#IWSG – Questions, Questions and more Questions 

Created and hosted by the Ninja Captain himself, Alex J. Cavanaugh, the Insecure Writer’s Support Group monthly blog post is here again – and so am I.

Apologies for the two weeks of silence, but it was those midwinter distractions, and even now I feel inundated with emails that subtly hint at what I should be doing.

But I hesitate to reflect on 2018 or make resolutions for 2019. Okay, I may review my reading tomorrow and I have resolved decided to develop and focus on Fevered Few, my NaNoWriMo novel. But more about that another day/week/month.

First, the IWSG post which got me scribbling in my little black notepad over midwinter-fest.

January 2 question – What are your favourite and least favourite questions people ask you about your writing?

“What are you writing now?” is my favourite question and lets me ramble about my WIP – or attempt to explain it as briefly as possible. Answer: Fevered Few

“Why haven’t you published anything since 2013?” is THE question that I dread so my least favourite. Answer: Because I take years to finish anything and change novels mid-edit.

“So, you never submit anything?” annoys me because I dislike the Answer: Nothing of value it seems.

“Why are you being rejected?” is another least favourite, and enough to make me feel dejected. Answer: What do you think?

“But you’ve been a winner?” is a question/comment that hovers midway between favourite and not. Answer: This is a chance to crow about a writing prize as a kid and the giveaways that make up my TBR pile. Or the point when I confess that my writing has yet to win a prize this century – so, that’s why I’m an Insecure Writer in an Ace group called IWSG.

And now the real question: “What are the questions to ask – or not ask – about your writing?”

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The awesome co-hosts for the January 2 posting of the IWSG are Patricia Lynne, Lisa Buie-Collard, Kim Lajevardi, and Fundy Blue!

Purpose of IWSG: To share and encourage. Writers can express doubts and concerns without fear of appearing foolish or weak. Those who have been through the fire can offer assistance and guidance. It’s a safe haven for insecure writers of all kinds!

Every month, we announce a question that members can answer in their IWSG post. These questions may prompt you to share advice, insight, a personal experience or story. Include your answer to the question in your IWSG post or let it inspire your post if you are struggling with something to say.

Posting: The first Wednesday of every month is officially Insecure Writer’s Support Group day. Post your thoughts on your own blog. Talk about your doubts and the fears you

#IWSG – Five Objects * #NaNoWinner2018

IWSGBadge

This  Insecure Writer’s Support Group monthly blog post is a few hours late as I’ve been dealing with the backlog from November, primarily from NaNoWriMo. But more about that at the end.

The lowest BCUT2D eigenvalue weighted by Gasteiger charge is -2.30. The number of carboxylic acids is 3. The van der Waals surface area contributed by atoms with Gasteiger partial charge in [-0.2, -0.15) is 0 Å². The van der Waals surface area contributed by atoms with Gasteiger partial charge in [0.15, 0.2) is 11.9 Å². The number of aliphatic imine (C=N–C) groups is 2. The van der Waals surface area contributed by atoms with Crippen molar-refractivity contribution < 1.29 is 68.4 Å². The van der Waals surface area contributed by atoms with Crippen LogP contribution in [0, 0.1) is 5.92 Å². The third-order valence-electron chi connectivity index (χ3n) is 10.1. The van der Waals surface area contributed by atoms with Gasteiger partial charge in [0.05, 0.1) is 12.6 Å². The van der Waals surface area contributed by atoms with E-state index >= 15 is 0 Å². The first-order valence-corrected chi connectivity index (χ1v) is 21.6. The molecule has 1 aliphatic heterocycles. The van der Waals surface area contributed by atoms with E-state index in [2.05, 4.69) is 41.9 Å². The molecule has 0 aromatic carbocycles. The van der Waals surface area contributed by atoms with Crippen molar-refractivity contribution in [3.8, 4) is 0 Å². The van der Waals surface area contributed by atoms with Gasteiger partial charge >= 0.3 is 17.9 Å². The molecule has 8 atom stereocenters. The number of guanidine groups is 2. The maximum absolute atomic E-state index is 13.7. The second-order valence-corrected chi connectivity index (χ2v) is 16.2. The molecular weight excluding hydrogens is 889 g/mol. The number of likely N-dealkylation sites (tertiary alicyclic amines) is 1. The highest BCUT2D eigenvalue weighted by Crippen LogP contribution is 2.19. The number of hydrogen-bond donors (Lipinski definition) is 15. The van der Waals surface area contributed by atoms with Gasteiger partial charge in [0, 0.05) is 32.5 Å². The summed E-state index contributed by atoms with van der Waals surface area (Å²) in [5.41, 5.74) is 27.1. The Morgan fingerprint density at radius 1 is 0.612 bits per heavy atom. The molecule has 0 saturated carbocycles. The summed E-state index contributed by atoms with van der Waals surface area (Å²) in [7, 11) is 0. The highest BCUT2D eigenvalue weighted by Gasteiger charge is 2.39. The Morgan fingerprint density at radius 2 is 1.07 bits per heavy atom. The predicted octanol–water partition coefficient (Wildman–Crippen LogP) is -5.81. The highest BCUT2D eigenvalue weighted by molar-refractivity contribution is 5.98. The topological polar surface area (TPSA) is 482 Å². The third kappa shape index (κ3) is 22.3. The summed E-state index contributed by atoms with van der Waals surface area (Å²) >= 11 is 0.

First, the IWSG post which got me thinking – in a lateral way.

December 5 question – What are five objects we’d find in your writing space?

Clutter – where do I start?

In fact, my space is organised clutter as I know where everything is when I need it – I just forget to take the pills sitting in front of me. There’s the usual computer-related paraphernalia, notebooks with writing projects and piles of books including – but not limited to – writing guides. Okay, there are my gaming notes as well.

However, my five are indicative of my writing life:

  1. Water jug – as keeping my body refreshed after my coffee fix is important. Water is the better fluid for this body although, the Brit part of me likes a cup of tea.
  2. Spiro-meter – as my MS health problems include breathing – and talking sense – and… Well, the hospital gave this to me, and I’m meant to use it every to keep my lungs active – or something. I don’t use it enough though.
  3. Union Jack dart – from the stepson that helps around the garden as it is a reminder of my nationality.
  4. Dog treats – as they need attention at key writing moments. Feed the muse, I say. (We now have two kittens as well – for the dogs to chase).
  5. Snowdon – or rather a blown-up photo of the view from our old house in Wales. The reminder of where my heart is, where my police procedural series is set, and where I need to go once this post is written.

Snowdon

Five – so, that’s all folks. Okay, one more: Method Acting for Writers by Lisa Hall-Wilson. My highly recommended writing guru/guide as I’m learning how to write Deep Point of View. Here’s the review I wrote recently.

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The awesome co-hosts for the December 5 posting of the IWSG are J.H. Moncrieff, Tonja Drecker , Patsy Collins, and Chrys Fey!

Purpose of IWSG: To share and encourage. Writers can express doubts and concerns without fear of appearing foolish or weak. Those who have been through the fire can offer assistance and guidance. It’s a safe haven for insecure writers of all kinds!